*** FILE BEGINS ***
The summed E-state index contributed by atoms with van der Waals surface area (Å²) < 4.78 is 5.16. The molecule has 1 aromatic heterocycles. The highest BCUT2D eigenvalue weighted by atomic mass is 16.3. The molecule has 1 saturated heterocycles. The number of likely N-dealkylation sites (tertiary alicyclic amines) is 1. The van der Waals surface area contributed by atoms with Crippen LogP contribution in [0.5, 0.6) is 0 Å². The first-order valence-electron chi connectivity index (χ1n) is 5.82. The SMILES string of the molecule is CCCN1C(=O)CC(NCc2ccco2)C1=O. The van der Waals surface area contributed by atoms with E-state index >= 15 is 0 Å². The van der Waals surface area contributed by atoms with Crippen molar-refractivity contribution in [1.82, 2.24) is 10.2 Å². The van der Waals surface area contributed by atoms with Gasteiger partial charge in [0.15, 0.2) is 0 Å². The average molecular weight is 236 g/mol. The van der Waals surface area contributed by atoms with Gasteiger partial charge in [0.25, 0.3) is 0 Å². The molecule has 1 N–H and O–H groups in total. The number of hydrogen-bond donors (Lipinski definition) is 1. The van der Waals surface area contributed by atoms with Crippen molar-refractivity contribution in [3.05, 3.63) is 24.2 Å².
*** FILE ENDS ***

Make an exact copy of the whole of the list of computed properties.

The summed E-state index contributed by atoms with van der Waals surface area (Å²) < 4.78 is 5.16. The molecule has 1 aromatic heterocycles. The highest BCUT2D eigenvalue weighted by atomic mass is 16.3. The molecule has 1 saturated heterocycles. The number of likely N-dealkylation sites (tertiary alicyclic amines) is 1. The van der Waals surface area contributed by atoms with Crippen LogP contribution in [0.5, 0.6) is 0 Å². The first-order valence-electron chi connectivity index (χ1n) is 5.82. The SMILES string of the molecule is CCCN1C(=O)CC(NCc2ccco2)C1=O. The van der Waals surface area contributed by atoms with E-state index >= 15 is 0 Å². The van der Waals surface area contributed by atoms with Crippen molar-refractivity contribution in [1.82, 2.24) is 10.2 Å². The van der Waals surface area contributed by atoms with Gasteiger partial charge in [0.15, 0.2) is 0 Å². The average molecular weight is 236 g/mol. The van der Waals surface area contributed by atoms with Gasteiger partial charge in [0.25, 0.3) is 0 Å². The molecule has 1 N–H and O–H groups in total. The number of hydrogen-bond donors (Lipinski definition) is 1. The van der Waals surface area contributed by atoms with Crippen molar-refractivity contribution in [3.05, 3.63) is 24.2 Å².